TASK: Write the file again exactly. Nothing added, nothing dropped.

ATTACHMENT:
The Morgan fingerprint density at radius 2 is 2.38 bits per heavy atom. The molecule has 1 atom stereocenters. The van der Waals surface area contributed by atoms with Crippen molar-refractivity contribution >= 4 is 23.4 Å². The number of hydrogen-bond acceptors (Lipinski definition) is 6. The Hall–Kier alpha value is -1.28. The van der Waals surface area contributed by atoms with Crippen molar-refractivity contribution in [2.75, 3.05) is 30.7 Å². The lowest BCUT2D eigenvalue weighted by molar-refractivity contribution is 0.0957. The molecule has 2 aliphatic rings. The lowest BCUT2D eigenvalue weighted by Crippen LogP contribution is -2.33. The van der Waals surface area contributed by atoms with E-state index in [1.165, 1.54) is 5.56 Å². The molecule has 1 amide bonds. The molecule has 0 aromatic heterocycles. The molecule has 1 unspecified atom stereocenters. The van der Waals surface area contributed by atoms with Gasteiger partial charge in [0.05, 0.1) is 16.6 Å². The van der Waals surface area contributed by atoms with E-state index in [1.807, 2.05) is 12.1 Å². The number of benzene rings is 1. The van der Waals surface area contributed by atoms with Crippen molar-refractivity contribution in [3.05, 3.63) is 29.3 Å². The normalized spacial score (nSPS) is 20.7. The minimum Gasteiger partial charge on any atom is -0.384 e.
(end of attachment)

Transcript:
The Morgan fingerprint density at radius 2 is 2.38 bits per heavy atom. The molecule has 1 atom stereocenters. The van der Waals surface area contributed by atoms with Crippen molar-refractivity contribution >= 4 is 23.4 Å². The number of hydrogen-bond acceptors (Lipinski definition) is 6. The Hall–Kier alpha value is -1.28. The van der Waals surface area contributed by atoms with Crippen molar-refractivity contribution in [2.75, 3.05) is 30.7 Å². The lowest BCUT2D eigenvalue weighted by molar-refractivity contribution is 0.0957. The molecule has 2 aliphatic rings. The lowest BCUT2D eigenvalue weighted by Crippen LogP contribution is -2.33. The van der Waals surface area contributed by atoms with E-state index in [1.165, 1.54) is 5.56 Å². The molecule has 1 amide bonds. The molecule has 0 aromatic heterocycles. The molecule has 1 unspecified atom stereocenters. The van der Waals surface area contributed by atoms with Gasteiger partial charge in [0.05, 0.1) is 16.6 Å². The van der Waals surface area contributed by atoms with E-state index in [1.807, 2.05) is 12.1 Å². The number of benzene rings is 1. The van der Waals surface area contributed by atoms with Crippen molar-refractivity contribution in [3.05, 3.63) is 29.3 Å². The normalized spacial score (nSPS) is 20.7. The minimum Gasteiger partial charge on any atom is -0.384 e.